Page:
Exascalar 2012: HPC Performance Meets Efficiency

The June 2012 Top500 supercomputer list and now the Green500 list have been published, so it’s about time to update the latest Exascalar analysis, which is a methodology to synthesize the information in both the Top500 Performance ranking and the Green500 Efficiency ranking of supercomputers. Winston Saunders of Intel provides insight into what the analysis means.

Winston Saunders has worked at Intel for nearly two decades in both manufacturing and product roles. He has worked in his current role leading server and data center efficiency initiatives since 2006. Winston is a graduate of UC Berkeley and the University of Washington. You can find him online at “Winston on Energy” on Twitter.


The June 2012 Top500 and now the Green500 have been published, so it’s about time to update the latest Exascalar analysis.

Exascalar is a way to synthesize the information in both the Top500 Performance ranking and the Green500 Efficiency ranking of supercomputers into one graph oriented toward Exascale computing goals. The Exascalar graph emphasizes the primary dependency of performance leadership on efficiency leadership.

You will recall that it is simply the logarithmic distance of a particular computer in both performance and efficiency from the Exascalar goal of 10^18flops in a 20 MegaWatt envelope. An Exascalar of -2 is a factor of 100 away from the Exascale goal.

The chart below displays the Exascalar anlaysis of the Green500 list that was just published.
Intel-Exacalar+Graph-smClick to enlarge graphic.

There are several comments that can be made about the graph. The first is characteristic “triangular” shape of the collected data points. This is due to the limitations power places on performance and a cut-off line in performance.This is the first time I've see what may be a cut-off in efficiency, but I will need to confirm that.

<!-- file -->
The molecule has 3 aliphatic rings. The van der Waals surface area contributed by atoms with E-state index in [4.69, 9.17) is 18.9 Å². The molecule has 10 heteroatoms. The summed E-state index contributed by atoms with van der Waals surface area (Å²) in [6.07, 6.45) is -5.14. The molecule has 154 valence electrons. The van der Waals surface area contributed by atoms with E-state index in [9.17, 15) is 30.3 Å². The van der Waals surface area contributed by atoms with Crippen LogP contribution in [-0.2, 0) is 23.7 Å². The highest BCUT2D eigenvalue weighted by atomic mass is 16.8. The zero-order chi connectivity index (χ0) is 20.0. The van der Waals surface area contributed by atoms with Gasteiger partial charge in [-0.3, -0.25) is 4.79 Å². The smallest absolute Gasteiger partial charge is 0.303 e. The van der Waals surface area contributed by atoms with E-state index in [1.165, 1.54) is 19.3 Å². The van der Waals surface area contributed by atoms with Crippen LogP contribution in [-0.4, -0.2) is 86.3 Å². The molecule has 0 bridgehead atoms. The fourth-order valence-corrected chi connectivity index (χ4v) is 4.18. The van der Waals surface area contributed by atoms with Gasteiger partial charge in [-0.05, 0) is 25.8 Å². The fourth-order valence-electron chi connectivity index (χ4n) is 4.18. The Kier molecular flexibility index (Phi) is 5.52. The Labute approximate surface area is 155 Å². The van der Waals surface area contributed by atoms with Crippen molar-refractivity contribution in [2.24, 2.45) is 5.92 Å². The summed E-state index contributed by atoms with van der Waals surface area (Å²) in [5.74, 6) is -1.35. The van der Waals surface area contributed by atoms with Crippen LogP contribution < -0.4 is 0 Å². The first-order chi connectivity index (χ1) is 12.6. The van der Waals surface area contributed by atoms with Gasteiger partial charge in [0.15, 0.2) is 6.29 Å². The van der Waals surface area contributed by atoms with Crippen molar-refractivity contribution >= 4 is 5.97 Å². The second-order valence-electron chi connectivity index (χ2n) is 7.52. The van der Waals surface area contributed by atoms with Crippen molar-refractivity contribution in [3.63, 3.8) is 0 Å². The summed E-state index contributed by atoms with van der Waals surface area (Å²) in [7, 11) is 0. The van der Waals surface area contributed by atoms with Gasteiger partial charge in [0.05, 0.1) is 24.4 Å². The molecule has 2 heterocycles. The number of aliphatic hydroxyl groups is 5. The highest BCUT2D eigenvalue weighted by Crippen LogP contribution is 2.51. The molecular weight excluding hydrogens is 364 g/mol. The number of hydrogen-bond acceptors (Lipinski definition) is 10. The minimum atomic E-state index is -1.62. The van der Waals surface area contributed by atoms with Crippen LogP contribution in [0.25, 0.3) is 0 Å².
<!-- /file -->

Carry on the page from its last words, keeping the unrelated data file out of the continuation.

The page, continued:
You can also see the dominant BlueGene/Q systems, which occupied roughly the top20 slots of the Green500 list and for the first time also led the Top500. These are the “column” of dots on the right side of the graph.

The green line in the graph is the “top Exascalar” system over the last five years. Over the period, Exascalar has increased a factor of 100 (from -4 to -2). Most of this gain has been in efficiency. In the future, I expect almost all gains will be in efficiency (hence the structure of Exascalar graph).

Intel-Winston-Chart-smClick to enlarge chart.

The list of the top Exascalar systems show how the ranking stacks up with both the Performance and Efficiency rankings of the Top500 and Green500, respectively. The efficiency rankings of the BlueGene systems is a bit deceptive since all top 20 Green500 systems were BlueGene with the same (very high) efficiency. Overall BlueGene takes six of the top ten spots. The SPARC64 system, formerly the top system, declined to number 3. There are three Xeon based systems in the top ten.

Last fall, the Top10 Supercomputers didn’t change at all but on the Green500 list there was quite a bit of action. This time of course the BlueGene/Q systems dominated both the Top500 and Green500.

In my next blog, I’ll discuss the evolution of Exascalar since the last publication.

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